It goes without saying that as an owner of a property it is essential that your asset is fully insured with an adequate level of cover for an appropriate sum. But what is an appropriate sum? This is not something that a lay person can readily assess but the implications of an inaccurate assessment are significant.
Over insure and you will pay excessive insurance premiums. This can be particularly significant for clients insuring medium to large portfolios of property or residential blocks.
More seriously, if you are under insured you run the risk of an insurance company limiting or even refusing to pay out on an insurance claim and leaving you in a perilous financial situation in the event of major damage.
Under insurance can occur when:
For owners of individual dwellings or those with a duty to insure residential blocks, Peter Barry are able to assist in providing what is known as an Insurance Reinstatement Valuation. This is a calculation to provide a figure representing the cost to reinstate a property in the event of it being destroyed.
It is generally recommended that a Reinstatement Cost Assessment is updated every three years or more frequently if a property has been extended or altered. It is therefore important to have a periodic and professional assessment of your property to calculate a suitable sum.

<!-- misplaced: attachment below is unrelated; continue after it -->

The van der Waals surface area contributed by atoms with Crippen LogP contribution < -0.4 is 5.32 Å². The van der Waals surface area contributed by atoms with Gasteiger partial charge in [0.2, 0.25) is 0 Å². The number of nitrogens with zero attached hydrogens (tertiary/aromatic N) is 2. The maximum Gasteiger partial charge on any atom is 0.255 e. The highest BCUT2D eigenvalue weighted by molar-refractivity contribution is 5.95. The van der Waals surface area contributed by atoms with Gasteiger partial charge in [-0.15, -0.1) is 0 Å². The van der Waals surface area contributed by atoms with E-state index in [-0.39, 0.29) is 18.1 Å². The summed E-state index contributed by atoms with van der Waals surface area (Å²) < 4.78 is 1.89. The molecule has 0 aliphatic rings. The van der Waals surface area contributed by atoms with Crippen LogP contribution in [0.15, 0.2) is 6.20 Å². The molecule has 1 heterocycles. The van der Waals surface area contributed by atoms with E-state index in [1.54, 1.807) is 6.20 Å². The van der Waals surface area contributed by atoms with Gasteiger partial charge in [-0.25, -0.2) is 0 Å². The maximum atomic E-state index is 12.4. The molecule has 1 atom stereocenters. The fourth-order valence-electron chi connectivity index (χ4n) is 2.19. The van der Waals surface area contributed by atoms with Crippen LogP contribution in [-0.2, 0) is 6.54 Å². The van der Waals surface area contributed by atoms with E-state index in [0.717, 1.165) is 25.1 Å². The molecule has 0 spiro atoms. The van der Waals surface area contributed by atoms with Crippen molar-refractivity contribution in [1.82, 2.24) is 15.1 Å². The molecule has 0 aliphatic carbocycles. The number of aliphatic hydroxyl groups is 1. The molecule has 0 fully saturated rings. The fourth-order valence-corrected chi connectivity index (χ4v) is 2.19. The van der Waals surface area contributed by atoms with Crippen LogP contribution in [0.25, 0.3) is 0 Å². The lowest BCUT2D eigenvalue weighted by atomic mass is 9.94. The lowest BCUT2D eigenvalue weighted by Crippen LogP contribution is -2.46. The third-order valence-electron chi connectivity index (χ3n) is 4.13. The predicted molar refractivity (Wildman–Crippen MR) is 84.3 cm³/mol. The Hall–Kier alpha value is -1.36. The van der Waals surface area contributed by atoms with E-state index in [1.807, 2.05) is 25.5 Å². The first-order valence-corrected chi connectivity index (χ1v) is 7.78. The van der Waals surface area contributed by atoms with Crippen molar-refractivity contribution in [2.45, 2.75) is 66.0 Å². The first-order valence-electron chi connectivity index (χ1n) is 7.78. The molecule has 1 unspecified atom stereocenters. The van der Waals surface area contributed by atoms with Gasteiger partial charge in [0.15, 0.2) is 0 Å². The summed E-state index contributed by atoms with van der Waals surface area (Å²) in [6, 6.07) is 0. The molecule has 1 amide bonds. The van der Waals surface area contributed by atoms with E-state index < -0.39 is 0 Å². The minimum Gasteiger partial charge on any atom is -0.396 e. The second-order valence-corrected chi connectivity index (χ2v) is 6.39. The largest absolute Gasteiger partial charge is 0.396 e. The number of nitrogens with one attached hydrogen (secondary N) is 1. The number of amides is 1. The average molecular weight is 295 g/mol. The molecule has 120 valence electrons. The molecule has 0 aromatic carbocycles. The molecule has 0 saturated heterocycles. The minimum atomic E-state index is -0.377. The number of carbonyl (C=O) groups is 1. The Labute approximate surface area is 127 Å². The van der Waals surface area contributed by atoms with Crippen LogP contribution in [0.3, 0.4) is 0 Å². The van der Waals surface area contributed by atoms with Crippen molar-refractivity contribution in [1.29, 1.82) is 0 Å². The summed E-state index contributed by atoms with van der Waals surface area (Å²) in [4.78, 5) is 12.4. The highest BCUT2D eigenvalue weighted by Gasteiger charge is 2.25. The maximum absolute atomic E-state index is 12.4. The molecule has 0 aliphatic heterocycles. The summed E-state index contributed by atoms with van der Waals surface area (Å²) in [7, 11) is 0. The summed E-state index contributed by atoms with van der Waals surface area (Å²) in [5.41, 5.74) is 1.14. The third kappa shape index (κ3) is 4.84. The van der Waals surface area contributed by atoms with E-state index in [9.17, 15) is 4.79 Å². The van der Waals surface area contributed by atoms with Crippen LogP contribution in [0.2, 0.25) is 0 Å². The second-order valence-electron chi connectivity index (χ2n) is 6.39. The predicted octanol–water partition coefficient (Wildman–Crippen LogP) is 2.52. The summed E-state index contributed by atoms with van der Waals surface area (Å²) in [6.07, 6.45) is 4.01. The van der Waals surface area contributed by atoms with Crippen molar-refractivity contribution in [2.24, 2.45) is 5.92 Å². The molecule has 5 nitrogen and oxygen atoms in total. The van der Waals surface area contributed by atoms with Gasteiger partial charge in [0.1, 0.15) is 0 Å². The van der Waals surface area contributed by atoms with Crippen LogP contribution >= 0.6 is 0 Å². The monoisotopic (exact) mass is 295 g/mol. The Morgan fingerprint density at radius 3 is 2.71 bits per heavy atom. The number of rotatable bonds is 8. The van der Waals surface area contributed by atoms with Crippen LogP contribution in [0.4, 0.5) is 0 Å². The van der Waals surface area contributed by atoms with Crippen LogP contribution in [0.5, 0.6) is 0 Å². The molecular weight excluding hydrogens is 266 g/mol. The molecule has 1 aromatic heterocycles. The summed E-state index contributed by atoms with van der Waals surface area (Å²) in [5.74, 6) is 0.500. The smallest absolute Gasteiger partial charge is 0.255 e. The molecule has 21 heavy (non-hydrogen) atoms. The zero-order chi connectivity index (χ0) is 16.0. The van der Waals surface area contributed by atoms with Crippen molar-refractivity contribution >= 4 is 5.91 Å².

This involves an inspection of the building to understand the age, accommodation and construction, taking measurements and running a calculation to industry standards.
If you are responsible for insuring a building and are not confident that you are insured for an adequate sum, please do not hesitate to send a message via our Contact Us page, or call our team on 020 7183 2578 for more information and a free quote.
A recent survey found that almost three in five (59%) said that after lockdowns lift, they would like to work from home some or all of the time in their current job. The creation of a home office space is therefore going to be a priority for many people in the months ahead. If you have the luxury of a spare room that’s great ... Read More >>
Of all taxes, Stamp Duty Land Tax (SDLT) is one of the more debatable (and liked) as it significantly slows the pace at which the housing market can operate. It is particularly restrictive on first-time buyers who make a significant contribution to a functioning market. Less first time buyers, less second-time buyers to buy ... Read More >>
One of the most common reasons for leaseholders wanting to extend their leases is the need to sell. A property's value decreases along with the lease, with a 70-year lease worth around 90% of a 100-year lease, whilst a 60-year lease is more like 80%. The basic mathematics of the lease extension process means that the cost of ... Read More >>